How do I know when to move to a secondary fermenter? - Home Brew Forums
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Old 09-26-2009, 12:54 AM   #1
Sep 2009
San Francisco
Posts: 7

So I started this brew on Sunday so its been around 5 days. The air lock doesnt have many bubbles at the moment.... but Ive been taking gravity measurements and my beer is at 1.100 right now, it seems a little high? Im brewing an IPA, I figured the FG should be closer to 1. I guess my question is does it really matter when you move to secondary fermenter, as long as the initial fermentation is mostly done?

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Old 09-26-2009, 12:57 AM   #2
Four Beasts Brewery
Brooklyn-Brewtality's Avatar
Aug 2008
Posts: 2,260
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your reading is a typo or you messed up the reading. did you mean 1.010?

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Old 09-26-2009, 01:31 AM   #3
Sep 2009
San Francisco
Posts: 7

OH ****, yeah right on its 1.010.

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Old 09-26-2009, 01:41 AM   #4
Jul 2009
Posts: 151

I generally question the use of a secondary unless required by additions or (very) long-term aging. So, my robotic answer would be to skip secondary altogether.

However, if you've got a good reason to use a secondary, it's still way too soon to think about it. Fermentation may be nearly complete, but you even admit there are still some bubbles. Even after fermentation completes, the yeast will need several days to a few weeks to break down some of the chemicals they produced early in fermentation, so don't go off gravity alone. For an IPA, I don't think I'd consider racking out of primary until at least two weeks -- if I were in a rush.

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Old 09-26-2009, 01:44 AM   #5
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Oct 2008
the sun
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Since you brewed an IPA and I am guessing you don't have a conical, then if the beer is at the terminal gravity, meaning that you have checked and it has been the same gravity for 3 days you can move it to the secondary which I am hoping you are dry hopping in. If you don't plan on dry hopping, don't move it, just leave it be and rack it to your next vessel in a couple more weeks.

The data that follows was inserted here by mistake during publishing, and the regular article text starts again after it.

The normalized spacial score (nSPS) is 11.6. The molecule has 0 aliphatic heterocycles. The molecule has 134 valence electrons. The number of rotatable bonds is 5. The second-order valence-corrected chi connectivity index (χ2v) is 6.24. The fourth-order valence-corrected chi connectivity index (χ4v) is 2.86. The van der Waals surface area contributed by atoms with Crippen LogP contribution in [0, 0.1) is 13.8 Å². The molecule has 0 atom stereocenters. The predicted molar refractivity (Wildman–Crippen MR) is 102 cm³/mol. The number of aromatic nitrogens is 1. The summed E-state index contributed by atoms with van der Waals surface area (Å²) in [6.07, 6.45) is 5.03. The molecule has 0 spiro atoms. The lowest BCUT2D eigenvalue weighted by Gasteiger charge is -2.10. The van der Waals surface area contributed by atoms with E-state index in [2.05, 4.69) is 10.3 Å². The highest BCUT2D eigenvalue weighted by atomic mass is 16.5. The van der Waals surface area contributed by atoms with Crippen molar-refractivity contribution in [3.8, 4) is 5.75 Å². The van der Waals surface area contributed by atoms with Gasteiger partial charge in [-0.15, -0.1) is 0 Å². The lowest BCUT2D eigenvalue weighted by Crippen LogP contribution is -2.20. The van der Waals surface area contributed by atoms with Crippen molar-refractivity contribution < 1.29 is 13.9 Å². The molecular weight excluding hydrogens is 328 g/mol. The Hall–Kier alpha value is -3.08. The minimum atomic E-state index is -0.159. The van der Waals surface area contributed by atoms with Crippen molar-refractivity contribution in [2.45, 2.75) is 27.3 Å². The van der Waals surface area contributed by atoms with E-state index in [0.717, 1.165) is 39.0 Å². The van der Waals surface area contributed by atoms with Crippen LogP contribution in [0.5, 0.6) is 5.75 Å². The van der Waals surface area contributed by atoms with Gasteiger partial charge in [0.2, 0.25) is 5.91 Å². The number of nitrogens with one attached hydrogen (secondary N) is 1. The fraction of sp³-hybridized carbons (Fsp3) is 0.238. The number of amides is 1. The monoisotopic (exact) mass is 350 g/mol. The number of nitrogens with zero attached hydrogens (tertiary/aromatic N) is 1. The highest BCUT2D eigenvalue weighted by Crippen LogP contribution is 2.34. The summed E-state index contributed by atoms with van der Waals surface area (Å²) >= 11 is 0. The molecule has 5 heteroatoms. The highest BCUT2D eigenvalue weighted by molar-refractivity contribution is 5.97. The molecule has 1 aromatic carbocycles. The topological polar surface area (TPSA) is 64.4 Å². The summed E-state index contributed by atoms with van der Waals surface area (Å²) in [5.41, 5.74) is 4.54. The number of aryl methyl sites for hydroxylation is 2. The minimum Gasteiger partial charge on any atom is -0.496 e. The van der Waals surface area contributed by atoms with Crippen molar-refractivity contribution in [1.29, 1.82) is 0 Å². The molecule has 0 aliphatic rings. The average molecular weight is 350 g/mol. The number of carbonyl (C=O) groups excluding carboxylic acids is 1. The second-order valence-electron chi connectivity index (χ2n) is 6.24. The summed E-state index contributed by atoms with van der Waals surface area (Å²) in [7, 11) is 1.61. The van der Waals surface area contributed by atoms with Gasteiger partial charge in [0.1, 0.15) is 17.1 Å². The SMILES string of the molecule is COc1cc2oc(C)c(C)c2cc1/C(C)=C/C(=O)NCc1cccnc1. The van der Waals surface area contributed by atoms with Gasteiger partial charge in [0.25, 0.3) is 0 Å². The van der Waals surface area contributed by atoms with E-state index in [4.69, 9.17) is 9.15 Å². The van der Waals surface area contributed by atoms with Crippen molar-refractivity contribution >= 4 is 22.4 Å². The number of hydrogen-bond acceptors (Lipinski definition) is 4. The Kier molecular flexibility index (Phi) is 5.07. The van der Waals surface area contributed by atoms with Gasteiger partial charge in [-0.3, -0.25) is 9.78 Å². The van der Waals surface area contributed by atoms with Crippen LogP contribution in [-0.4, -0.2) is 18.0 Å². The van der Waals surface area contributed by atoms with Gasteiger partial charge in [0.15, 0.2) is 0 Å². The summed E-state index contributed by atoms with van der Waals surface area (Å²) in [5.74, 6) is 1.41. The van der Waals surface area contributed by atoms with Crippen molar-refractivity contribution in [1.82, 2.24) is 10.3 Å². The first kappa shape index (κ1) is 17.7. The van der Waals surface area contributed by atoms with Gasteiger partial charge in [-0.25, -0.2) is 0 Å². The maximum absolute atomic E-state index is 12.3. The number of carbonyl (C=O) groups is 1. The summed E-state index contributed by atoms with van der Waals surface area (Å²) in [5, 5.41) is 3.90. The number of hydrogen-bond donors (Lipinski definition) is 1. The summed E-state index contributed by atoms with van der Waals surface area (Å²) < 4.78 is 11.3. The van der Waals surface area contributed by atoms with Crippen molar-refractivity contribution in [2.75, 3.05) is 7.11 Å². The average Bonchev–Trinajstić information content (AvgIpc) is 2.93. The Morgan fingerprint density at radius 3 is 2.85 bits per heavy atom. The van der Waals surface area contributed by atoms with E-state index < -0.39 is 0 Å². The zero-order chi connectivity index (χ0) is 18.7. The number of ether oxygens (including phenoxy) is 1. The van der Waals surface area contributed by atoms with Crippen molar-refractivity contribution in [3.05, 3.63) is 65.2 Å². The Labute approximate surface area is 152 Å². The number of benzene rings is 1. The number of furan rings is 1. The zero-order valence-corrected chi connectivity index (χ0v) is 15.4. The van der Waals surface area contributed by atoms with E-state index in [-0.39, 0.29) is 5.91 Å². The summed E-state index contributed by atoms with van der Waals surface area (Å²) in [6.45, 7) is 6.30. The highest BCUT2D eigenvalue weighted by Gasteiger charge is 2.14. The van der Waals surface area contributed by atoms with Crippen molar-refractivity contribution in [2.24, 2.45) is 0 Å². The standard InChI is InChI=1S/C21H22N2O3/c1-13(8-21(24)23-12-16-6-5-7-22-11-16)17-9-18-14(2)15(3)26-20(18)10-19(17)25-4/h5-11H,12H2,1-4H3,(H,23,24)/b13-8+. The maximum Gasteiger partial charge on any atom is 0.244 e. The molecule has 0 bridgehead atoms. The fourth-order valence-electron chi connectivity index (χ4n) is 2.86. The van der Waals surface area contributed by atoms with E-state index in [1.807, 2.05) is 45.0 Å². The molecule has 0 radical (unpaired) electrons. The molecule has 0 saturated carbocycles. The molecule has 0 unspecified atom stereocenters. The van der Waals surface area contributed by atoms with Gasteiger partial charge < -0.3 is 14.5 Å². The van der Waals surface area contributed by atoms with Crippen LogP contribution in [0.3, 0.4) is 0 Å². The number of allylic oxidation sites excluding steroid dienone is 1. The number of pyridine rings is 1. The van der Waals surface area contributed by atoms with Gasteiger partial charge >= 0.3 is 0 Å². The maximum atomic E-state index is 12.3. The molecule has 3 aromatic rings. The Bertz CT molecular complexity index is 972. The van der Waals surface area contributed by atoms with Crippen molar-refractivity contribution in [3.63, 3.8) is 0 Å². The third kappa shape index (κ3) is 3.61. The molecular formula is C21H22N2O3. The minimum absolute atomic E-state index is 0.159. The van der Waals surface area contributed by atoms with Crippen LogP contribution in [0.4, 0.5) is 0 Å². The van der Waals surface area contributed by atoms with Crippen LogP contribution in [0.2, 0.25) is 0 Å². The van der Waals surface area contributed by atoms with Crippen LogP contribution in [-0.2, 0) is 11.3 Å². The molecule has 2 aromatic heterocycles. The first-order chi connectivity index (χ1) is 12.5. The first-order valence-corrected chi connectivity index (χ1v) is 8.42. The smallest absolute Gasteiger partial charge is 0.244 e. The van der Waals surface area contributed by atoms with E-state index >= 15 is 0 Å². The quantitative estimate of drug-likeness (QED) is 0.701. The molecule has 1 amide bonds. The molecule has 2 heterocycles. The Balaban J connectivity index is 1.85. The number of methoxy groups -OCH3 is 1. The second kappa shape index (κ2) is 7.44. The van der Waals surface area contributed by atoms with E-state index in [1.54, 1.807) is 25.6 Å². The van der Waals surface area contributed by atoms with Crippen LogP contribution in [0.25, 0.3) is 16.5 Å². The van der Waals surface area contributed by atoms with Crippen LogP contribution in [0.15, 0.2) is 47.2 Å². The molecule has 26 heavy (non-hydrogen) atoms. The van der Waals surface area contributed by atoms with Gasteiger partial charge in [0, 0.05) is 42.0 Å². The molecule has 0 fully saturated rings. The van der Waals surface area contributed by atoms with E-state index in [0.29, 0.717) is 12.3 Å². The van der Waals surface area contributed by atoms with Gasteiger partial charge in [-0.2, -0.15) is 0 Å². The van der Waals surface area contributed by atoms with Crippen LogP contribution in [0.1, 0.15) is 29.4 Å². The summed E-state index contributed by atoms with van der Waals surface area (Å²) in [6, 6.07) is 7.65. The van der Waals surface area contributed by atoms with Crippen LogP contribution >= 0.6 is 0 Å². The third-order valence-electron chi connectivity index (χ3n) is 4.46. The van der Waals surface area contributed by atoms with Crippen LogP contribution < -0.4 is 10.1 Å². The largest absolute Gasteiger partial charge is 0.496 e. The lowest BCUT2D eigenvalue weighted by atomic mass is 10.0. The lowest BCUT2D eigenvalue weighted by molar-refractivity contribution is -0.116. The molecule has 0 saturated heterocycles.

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Old 09-26-2009, 02:55 AM   #6
Aug 2008
Portland OR
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I usually secondary after 14 days in primary, assuming that it has reached FG. For homebrewing purposes, it could be transferred anytime after FG has been reached but I like to give the yeast some extra time to clean up after themselves. That extra week or so in primary has really improved my beers IMO.
"If you're gonna be an ape, be a hairy one" - Spyder

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Old 09-26-2009, 04:36 AM   #7
May 2008
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Your good to transfer to secondary now, but there is no need to unless you want to free up the primary fermenter to start you next batch.
This early I would scrap up a little of the yeast into the secondary, clean and sanitize the primary and start your next batch.
In Primary: Belgium Chimay clones.
In Secondary: Braggot, pale ale, end of the world white.
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Old 09-26-2009, 04:43 AM   #8
Aug 2008
Camano Island, Washington
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I go 3 weeks in primary before transferring, also making sure it's fermented completely.
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-Adam Savage

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Old 09-26-2009, 04:55 AM   #9
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Ok I am gonna say it...
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Old 09-29-2009, 12:53 AM   #10
Feb 2009
Posts: 109

Hi, I have a related question.

I'm making a pumpkin ale which has a lot of sediment from the pumpkin. I was thinking of using a secondary to help remove some of that. Sound like a winning strategy?

Also, the recipe I used dosn't provide fermenting times, and of course, my hydrometer was at a buddy's house when I got impatient and started brewing anyway. I was thinking 3-4 weeks of fermenting time... does that sound about right?


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